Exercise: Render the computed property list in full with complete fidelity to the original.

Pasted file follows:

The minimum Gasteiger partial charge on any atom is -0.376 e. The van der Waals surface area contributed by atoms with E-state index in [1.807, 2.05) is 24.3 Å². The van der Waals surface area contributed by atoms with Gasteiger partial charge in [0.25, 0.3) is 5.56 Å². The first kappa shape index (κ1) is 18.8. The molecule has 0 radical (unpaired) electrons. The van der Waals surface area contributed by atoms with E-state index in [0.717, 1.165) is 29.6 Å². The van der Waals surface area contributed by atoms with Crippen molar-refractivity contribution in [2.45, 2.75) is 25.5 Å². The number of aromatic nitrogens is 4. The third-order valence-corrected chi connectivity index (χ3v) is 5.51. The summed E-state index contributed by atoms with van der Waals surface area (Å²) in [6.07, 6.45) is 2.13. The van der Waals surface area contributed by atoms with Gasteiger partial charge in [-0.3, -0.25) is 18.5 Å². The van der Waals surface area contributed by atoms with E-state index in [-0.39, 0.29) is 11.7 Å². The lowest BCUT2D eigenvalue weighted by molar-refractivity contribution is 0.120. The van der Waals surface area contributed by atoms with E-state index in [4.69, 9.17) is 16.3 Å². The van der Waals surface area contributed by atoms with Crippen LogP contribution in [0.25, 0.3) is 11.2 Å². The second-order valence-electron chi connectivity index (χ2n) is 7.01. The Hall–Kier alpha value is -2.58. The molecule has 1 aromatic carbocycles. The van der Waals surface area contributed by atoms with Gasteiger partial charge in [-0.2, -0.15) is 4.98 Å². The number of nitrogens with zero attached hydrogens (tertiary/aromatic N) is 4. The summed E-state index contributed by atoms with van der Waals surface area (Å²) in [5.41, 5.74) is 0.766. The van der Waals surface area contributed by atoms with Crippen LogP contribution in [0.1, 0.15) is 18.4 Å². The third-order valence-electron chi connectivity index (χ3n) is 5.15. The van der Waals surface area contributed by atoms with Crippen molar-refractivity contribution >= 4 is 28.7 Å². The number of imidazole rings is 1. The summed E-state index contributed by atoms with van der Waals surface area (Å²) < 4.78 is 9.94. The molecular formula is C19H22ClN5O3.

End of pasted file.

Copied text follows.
The minimum Gasteiger partial charge on any atom is -0.376 e. The van der Waals surface area contributed by atoms with E-state index in [1.807, 2.05) is 24.3 Å². The van der Waals surface area contributed by atoms with Gasteiger partial charge in [0.25, 0.3) is 5.56 Å². The first kappa shape index (κ1) is 18.8. The molecule has 0 radical (unpaired) electrons. The van der Waals surface area contributed by atoms with E-state index in [0.717, 1.165) is 29.6 Å². The van der Waals surface area contributed by atoms with Crippen molar-refractivity contribution in [2.45, 2.75) is 25.5 Å². The number of aromatic nitrogens is 4. The third-order valence-corrected chi connectivity index (χ3v) is 5.51. The summed E-state index contributed by atoms with van der Waals surface area (Å²) in [6.07, 6.45) is 2.13. The van der Waals surface area contributed by atoms with Gasteiger partial charge in [-0.3, -0.25) is 18.5 Å². The van der Waals surface area contributed by atoms with E-state index in [-0.39, 0.29) is 11.7 Å². The lowest BCUT2D eigenvalue weighted by molar-refractivity contribution is 0.120. The van der Waals surface area contributed by atoms with E-state index in [4.69, 9.17) is 16.3 Å². The van der Waals surface area contributed by atoms with Crippen LogP contribution in [0.25, 0.3) is 11.2 Å². The second-order valence-electron chi connectivity index (χ2n) is 7.01. The Hall–Kier alpha value is -2.58. The molecule has 1 aromatic carbocycles. The van der Waals surface area contributed by atoms with Gasteiger partial charge in [-0.2, -0.15) is 4.98 Å². The number of nitrogens with zero attached hydrogens (tertiary/aromatic N) is 4. The summed E-state index contributed by atoms with van der Waals surface area (Å²) in [5.41, 5.74) is 0.766. The van der Waals surface area contributed by atoms with Crippen LogP contribution in [0.1, 0.15) is 18.4 Å². The third-order valence-electron chi connectivity index (χ3n) is 5.15. The van der Waals surface area contributed by atoms with Crippen molar-refractivity contribution >= 4 is 28.7 Å². The number of imidazole rings is 1. The summed E-state index contributed by atoms with van der Waals surface area (Å²) < 4.78 is 9.94. The molecular formula is C19H22ClN5O3.